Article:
Notio & Velocomp sign up to their Common Aero Profile standard
Cycling aero sensors currently have no accepted standards and certainly no formal inclusion in the ANT+ profile. Thus Notio and Velocomp got together to create a fledgeling AERO PROFILE standard for the industry which helps in the two-way data transmissions used for the setup and measurements of aero devices and their data.
Common Aero Profile – Why is it important?
Having a standard to work to makes it easier. It makes it easier for 3rd parties to support Notio and Velocomp products and it makes it easier for the competition to enter the market and also leverage the work of those 3rd parties. For consumers, it’s a great thing and even for the manufacturers, there are some big wins.
Why so long? & Where’s Garmin?
A Garmin Vector AIR product has been rumoured for quite some time, in fact for so long that Garmin has since effectively changed their power meter name from VECTOR to RALLY. Maybe we will see a Rally AIR…maybe not.
My understanding is that the ANT+ profile for aero sensors would not necessarily be imposed by Garmin although clearly if the AIR is a real product it will almost certainly already have proprietary means of talking to ANT+ bike computers.
Thus whilst the Notio+Velocomp improves interoperability today, there will probably be changes to come if and when Garmin enters the fray.
That said, one complication could be as follows: my understanding is that there are new additions and changes coming fairly soon to some ANT+ profiles. Maybe Garmin has an eye to include their aero work in that as well? Note: the intel is about other changes and NOT about AERO.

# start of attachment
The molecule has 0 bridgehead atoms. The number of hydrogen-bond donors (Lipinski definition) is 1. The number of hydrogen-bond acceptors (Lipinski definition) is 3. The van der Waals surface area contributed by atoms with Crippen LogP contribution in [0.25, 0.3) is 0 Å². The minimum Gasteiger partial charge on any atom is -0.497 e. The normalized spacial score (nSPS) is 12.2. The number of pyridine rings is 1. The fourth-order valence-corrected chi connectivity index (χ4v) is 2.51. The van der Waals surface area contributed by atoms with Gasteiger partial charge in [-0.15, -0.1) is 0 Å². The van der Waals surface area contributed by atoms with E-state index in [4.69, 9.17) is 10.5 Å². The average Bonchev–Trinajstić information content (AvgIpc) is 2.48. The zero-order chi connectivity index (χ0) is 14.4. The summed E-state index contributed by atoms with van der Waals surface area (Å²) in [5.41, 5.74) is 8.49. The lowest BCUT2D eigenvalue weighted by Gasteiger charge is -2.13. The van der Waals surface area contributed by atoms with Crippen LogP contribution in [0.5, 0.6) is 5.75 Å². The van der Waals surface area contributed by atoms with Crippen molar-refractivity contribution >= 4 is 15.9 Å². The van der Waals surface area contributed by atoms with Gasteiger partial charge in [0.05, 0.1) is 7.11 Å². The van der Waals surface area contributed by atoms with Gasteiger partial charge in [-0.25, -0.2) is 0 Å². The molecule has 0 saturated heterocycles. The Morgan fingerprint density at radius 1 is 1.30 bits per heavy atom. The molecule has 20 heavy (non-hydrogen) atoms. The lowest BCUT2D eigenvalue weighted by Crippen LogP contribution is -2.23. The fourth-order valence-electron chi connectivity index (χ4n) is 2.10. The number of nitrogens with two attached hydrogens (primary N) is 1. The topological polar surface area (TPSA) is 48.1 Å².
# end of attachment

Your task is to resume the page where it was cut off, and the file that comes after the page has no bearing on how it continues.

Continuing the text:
Surely Garmin is the market leader and Notio and Velocom small fry?
Of course, Garmin has a 0% (zero) market share as of today – there’s no product. Furthermore, Martin Le Sauteur, CEO of Notio, claims that “Notio and Velocomp have captured nearly 100% market share of the aero sensor category.” And indeed it’s a bigger market than I had imagined with John Hamann claiming “over 10,000 Notio and Velocomp customers already using our sensors”, although I suspect that the 10,000 figure might include PowerPod products which have no aero abilities – it’s is Velocomp’s Aeropod that is the aero sensing device.
Who will support this?
Now, that’s a good question and the answer will include bike computer manufacturers and new aero sensor manufacturers.
The aero sensor market is going to be a small one. So, for example, if a bike manufacturer doesn’t already support Garmin Varia lights then it’s very unlikely that they will support the Common Aero Profile. That said, quite a lot of companies do support Varia!
The companies whose users are most likely to need compatibility with an aero sensor are Garmin, Wahoo and maybe Stages too. Although it’s possible that another company, like Hammerhead, might see supporting this standard as a quick way to win some business with high-level cyclists and/or their coaches.
I would have thought the initial adoption would be with apps from Notio and Velocomp! That would include smartphone apps as well as a Garmin CIQ app. Although, theoretically Garmin CIQ apps could work with any device that supports the standard.
As a workaround, we have seen with CORE, that they made use of the little-used muscle oxygen profile to transmit SMO2/THB type information so that Wahoo head units could display the data.
- The Core body temperature and skin temperature data is likely to be added to an ANT+ profile soon – source: CORE
- MOXY is the only remaining Muscle Oxygen sensors. IIRC both its CIQ apps and Humon’s CIQ apps work with each others’ sensor.
- Muscle Oxygen and Environmental temperature are already in the ANT+ profile (thisisant.com)
What will it cost?
The standard is free to use by any sensor company or bike computer company.
What do Notio & Velocomp Cost
Notio’s product is at around £950 and Velcomp’s Aeropod around £450. These products are clearly targeting different markets and that’s perhaps the reason why these two companies could agree a standard seemingly easily!